The country is seeing a gradual decline in the number of positive cases and the number of beds available in the COVID-19 Treatment Hospitals and the Intermediate Care Centres is adequate, assured the Director-General (DG) of Health Services, Dr. AselaGunawardena. In a one-on-one interview on Wednesday night, lasting more than an hour, the Sunday Times [...]


Numbers reducing, but preventive measures a must: Health DG


The country is seeing a gradual decline in the number of positive cases and the number of beds available in the COVID-19 Treatment Hospitals and the Intermediate Care Centres is adequate, assured the Director-General (DG) of Health Services, Dr. AselaGunawardena.

Dr. Asela Gunawardena

In a one-on-one interview on Wednesday night, lasting more than an hour, the Sunday Times spoke to Dr. Gunawardena on a range of issues that people are grappling with, as the week also saw many new developments.

Allaying concerns that there would be tighter restrictions after genetic sequencing found the variant circulating in the United Kingdom and many other countries, here in Sri Lanka too, the DG appealed to people to follow the preventive measures scrupulously.

“This is the only way to contain any variant that may come about,” he stressed, explaining that hand-hygiene, mask-wearing, physical distancing and cough-and-sneeze etiquette, were the answers.

He said that gatherings, large or small, could easily lead to COVID-19 super-spreader events as people invariably remove their masks or wear them incorrectly when chatting or eating and drinking at such events. “We have not changed our guidelines but we also need strict supervision to ensure that the guidelines in place are followed. Even if there are 50 peoplegathered somewhere or even 10, it could become a super-spreader situation if masks are removed and physical distancing is not followed.”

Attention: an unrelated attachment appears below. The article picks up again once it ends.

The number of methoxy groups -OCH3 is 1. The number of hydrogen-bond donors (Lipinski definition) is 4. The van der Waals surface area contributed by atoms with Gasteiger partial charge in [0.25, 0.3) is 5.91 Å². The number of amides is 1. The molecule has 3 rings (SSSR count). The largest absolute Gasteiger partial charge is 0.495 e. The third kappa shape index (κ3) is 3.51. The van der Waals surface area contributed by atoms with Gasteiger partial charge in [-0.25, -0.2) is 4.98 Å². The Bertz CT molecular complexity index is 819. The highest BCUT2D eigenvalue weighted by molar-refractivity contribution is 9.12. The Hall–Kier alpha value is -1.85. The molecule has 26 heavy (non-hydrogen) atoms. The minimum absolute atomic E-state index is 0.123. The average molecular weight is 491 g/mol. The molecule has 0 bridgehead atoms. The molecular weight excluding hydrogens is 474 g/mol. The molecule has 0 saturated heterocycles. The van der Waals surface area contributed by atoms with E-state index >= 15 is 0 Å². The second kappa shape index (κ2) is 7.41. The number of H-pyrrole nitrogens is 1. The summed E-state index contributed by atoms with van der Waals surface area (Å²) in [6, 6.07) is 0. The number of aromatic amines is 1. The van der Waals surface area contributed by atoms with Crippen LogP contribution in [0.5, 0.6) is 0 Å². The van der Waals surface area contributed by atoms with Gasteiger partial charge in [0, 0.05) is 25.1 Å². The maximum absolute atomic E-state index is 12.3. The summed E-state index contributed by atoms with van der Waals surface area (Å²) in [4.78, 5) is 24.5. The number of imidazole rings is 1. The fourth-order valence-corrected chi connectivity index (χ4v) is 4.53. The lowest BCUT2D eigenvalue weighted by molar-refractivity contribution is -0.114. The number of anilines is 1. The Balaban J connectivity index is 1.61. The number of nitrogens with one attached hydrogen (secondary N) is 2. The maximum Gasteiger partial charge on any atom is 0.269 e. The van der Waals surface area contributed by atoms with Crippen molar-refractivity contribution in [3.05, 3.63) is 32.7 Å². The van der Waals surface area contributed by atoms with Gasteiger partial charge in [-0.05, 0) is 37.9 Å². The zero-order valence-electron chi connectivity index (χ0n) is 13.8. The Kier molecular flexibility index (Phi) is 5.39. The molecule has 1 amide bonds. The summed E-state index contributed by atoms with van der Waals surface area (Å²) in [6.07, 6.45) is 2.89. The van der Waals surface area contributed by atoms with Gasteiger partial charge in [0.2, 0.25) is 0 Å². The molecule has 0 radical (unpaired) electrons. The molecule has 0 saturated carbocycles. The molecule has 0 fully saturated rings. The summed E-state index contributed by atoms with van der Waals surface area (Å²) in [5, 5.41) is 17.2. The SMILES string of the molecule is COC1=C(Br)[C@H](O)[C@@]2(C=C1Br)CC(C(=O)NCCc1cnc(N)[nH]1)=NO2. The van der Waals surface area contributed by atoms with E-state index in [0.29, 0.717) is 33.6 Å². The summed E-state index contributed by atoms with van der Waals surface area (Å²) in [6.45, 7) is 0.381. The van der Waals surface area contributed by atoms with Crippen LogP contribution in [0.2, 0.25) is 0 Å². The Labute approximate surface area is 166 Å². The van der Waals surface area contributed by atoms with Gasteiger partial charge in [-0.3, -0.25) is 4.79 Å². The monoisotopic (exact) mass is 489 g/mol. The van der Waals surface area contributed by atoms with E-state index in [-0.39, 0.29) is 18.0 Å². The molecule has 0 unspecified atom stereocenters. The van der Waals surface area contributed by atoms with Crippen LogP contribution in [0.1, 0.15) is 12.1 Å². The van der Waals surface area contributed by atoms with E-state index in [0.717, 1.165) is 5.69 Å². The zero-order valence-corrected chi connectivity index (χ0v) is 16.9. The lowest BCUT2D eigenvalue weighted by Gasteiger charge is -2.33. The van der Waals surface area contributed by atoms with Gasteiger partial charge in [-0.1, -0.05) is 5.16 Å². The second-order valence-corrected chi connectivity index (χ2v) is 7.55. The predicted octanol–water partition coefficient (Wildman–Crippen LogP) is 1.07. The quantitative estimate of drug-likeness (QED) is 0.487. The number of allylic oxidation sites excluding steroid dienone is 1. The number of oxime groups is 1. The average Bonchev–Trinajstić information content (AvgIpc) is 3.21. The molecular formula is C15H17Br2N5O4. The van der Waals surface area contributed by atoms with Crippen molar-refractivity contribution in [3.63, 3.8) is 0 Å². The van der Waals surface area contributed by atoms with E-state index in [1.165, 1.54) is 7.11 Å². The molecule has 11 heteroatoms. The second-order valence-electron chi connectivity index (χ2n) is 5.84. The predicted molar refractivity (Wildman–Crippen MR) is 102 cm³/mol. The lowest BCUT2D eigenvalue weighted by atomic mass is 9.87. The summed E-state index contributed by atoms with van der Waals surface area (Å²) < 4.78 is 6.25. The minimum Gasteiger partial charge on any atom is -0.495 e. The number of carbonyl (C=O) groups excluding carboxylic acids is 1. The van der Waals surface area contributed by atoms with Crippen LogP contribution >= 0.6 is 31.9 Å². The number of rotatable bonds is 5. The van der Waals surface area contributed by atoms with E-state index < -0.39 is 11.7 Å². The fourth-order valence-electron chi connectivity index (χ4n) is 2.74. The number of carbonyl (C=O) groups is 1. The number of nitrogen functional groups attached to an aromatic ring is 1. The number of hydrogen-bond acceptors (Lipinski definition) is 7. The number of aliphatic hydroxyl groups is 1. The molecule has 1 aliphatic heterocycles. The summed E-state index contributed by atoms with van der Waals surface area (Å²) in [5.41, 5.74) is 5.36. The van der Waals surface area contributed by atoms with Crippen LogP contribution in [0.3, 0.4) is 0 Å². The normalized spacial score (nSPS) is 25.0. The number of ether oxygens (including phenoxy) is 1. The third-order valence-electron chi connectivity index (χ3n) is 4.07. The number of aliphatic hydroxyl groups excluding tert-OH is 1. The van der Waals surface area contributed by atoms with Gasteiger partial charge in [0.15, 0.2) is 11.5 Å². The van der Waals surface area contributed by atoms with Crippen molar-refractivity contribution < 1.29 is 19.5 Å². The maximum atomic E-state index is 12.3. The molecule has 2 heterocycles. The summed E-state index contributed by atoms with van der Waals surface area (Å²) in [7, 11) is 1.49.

The DG’s office is a good example of physical distancing. Not only is a large table between his chair and the visitors’ chairs, but the latter are also pushed back from the table to rest against the wall, while throughout the interview he wears his mask.

Taking countries such as New Zealand, Taiwan, Singapore and Japan, Dr. Gunawardena said that they have contained the virus to a certain extent by strict adherence to these preventive measures in a disciplined way on a personal as well as societal level.

When asked about the number of people affected by COVID-19, Dr. Gunawardena shows a graph on his mobile-screen and says there is a gradual declinein numbers now. The increase was due to the Christmas, New Year and Thai Pongal holidays when people travelled around and did not listen to healthcare workers. There were gatherings here and there and people travelled a lot, which obviously become super-spreader events.After the 14-day incubation period since the Christmas holidays came the positive cases somewhere around the middle of January and then another influx of cases after Thai Pongal in end-January, early-February.